In July 2020, the Chicago Tribune reported that more than half of people they surveyed had broken quarantine to have a sexual encounter. With cities pulling back on restrictions and February being the month of love, that number can go nowhere but up.But, let’s be real: thinking of contracting a deadly respiratory disease during sex isn’t exactly a turn on. So, students across the country – and here at the University of Miami – have turned to hookup pacts.
To put it simply, a hookup pact is when two people decide to fracture the rules of social distancing for physical pleasure – but only for one another. And while this may sound similar to monogamy, most of these agreements are strictly sexual in nature. Emotions are left at the door, and, in that moment, the only thing that matters is getting off while not getting COVID.
One UM student who requested anonymity opened up to The Miami Hurricane about her experiences with this pandemic-friendly form of friends with benefits.
“I have several friends and family members living in the area who are immunocompromised,” she said. “There was nothing that would hurt me more than if I knew I was responsible for getting one of them sick.”
Last semester, the student met her hookup partner on the popular dating app Hinge. They exchanged messages and phone calls for about three weeks before meeting up for the first time.
“I was incredibly nervous,” she said. “I wasn’t sure how well I could get to know him, or more importantly, trust him over texts and FaceTime. After three weeks, I felt as if we had established some ground rules for one another, and I knew that he also had loved ones who he didn’t want to pass the virus to.”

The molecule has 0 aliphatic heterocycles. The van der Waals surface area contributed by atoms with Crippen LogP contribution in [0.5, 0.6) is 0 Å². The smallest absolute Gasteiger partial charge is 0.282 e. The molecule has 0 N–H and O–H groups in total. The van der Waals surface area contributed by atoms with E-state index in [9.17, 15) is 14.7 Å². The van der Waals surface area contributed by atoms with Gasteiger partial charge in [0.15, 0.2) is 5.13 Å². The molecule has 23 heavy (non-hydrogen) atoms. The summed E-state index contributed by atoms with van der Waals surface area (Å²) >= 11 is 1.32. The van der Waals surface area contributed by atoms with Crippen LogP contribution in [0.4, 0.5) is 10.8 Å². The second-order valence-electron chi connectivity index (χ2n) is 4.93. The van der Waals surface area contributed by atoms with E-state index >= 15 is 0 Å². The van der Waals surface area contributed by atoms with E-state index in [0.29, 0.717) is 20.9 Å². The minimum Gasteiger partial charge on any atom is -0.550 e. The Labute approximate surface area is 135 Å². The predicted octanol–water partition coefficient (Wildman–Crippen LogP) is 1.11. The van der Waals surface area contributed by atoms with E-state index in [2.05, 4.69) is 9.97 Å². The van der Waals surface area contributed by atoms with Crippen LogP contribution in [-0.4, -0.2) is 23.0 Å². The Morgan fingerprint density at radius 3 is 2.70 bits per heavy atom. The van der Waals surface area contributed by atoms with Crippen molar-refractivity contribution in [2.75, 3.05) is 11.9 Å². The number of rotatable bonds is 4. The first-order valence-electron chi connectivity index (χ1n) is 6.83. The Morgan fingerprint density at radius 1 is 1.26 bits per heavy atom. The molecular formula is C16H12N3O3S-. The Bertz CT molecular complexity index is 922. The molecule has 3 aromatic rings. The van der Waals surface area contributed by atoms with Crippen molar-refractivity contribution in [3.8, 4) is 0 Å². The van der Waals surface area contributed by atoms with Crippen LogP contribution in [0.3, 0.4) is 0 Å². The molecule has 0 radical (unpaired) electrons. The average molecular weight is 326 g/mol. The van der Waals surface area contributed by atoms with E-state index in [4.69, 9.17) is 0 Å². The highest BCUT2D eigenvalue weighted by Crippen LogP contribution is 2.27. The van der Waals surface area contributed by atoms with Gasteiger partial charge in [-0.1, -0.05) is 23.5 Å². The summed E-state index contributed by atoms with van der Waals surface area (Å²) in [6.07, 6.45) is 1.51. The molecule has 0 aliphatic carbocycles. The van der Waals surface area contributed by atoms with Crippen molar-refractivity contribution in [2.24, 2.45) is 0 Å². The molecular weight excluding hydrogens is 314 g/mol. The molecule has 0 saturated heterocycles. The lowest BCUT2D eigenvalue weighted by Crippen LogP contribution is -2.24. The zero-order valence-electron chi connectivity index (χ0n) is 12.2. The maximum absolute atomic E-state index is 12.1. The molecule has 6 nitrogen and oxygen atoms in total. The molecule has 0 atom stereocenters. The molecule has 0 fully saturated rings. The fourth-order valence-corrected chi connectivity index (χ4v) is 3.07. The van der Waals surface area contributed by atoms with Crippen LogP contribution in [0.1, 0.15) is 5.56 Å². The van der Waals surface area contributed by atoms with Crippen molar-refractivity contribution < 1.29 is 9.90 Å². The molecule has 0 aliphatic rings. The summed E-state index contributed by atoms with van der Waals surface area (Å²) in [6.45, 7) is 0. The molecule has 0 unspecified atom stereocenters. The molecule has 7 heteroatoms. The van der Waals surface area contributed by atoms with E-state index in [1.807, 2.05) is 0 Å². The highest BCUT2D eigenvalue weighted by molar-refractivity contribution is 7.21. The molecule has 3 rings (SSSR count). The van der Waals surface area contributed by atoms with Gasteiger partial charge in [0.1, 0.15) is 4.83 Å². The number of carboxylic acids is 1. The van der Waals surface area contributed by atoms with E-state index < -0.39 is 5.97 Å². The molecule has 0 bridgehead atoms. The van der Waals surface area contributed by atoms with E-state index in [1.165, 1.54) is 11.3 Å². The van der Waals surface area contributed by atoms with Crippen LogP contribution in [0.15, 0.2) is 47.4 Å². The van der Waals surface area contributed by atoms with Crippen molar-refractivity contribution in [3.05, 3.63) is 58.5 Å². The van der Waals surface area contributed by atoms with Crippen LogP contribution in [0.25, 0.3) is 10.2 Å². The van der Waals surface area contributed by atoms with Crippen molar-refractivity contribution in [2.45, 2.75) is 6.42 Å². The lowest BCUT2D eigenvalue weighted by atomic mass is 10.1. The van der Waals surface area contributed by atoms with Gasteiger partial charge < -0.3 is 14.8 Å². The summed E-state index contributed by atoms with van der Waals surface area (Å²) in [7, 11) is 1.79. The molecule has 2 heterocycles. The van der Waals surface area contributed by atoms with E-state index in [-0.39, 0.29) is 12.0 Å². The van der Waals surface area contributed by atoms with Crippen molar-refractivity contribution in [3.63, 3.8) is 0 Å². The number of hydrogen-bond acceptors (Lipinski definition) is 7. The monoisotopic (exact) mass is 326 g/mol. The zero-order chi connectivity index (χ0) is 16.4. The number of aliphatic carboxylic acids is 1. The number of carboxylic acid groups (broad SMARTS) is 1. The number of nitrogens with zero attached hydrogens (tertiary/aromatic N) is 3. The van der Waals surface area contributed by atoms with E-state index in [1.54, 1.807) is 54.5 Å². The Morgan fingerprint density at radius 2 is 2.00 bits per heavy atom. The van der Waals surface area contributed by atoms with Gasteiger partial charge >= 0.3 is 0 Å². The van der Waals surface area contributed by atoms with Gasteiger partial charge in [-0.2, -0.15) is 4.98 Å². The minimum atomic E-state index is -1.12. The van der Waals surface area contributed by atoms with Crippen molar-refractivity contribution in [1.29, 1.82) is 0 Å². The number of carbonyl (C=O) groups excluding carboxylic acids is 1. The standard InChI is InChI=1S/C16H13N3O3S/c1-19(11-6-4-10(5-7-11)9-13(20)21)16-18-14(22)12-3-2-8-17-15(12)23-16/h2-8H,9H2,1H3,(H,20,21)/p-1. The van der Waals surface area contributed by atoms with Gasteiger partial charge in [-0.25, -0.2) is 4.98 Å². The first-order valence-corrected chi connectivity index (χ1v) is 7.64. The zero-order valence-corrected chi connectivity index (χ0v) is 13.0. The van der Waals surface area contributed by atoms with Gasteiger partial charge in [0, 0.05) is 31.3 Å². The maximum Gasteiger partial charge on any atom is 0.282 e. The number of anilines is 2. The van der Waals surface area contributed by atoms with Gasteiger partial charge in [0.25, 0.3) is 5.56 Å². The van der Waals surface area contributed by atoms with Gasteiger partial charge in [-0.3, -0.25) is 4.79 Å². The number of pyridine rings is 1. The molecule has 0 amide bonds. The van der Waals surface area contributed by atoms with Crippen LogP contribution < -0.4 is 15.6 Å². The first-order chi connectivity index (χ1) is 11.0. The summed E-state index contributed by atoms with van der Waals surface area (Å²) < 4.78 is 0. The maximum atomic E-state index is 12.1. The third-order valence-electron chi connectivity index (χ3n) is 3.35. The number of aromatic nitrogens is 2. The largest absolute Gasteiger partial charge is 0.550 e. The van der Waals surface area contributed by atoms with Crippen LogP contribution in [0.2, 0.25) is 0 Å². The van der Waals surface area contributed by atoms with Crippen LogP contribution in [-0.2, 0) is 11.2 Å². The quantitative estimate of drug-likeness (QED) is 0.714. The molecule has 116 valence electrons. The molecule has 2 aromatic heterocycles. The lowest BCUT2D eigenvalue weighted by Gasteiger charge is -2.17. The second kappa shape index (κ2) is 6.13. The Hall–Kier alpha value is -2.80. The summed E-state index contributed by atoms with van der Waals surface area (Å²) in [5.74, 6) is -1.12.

She said she continues to see her quarantine lover weekly, but other students have not been so lucky.
Another UM student who requested anonymity, spent weeks scrolling through Tinder and Grindr before finding someone he thought he could trust.
“I was horny; that’s it,” he said without hesitation. “I couldn’t help it, and it was driving me insane. I can’t lie and say that I felt completely secure seeking out someone I didn’t know for sex, but at the time, it felt right.”
After only a week of texting and establishing guidelines, he decided it was time to invite him over.
“It worked well for most of last year,” he said.
Unfortunately, it didn’t last.
“Near the end of the semester when COVID cases were on the rise, I caught him posting pictures at the bar on South Beach, completely maskless among a sea of shirtless men. Thankfully, I never got COVID, but I felt betrayed by him for putting me at risk.”
The student said there is an inescapable risk of contracting COVID-19 when looking for sex outside the home.
“It’s important to remain as safe as possible while maintaining your sanity,” he stressed. “COVID fatigue is certainly a real thing, but that isn’t an excuse to abandon all guidelines. But…if there’s one thing a pandemic can’t stop, it’s sex.”
For advice on maintaining sexual health during the COVID-19 pandemic, click here.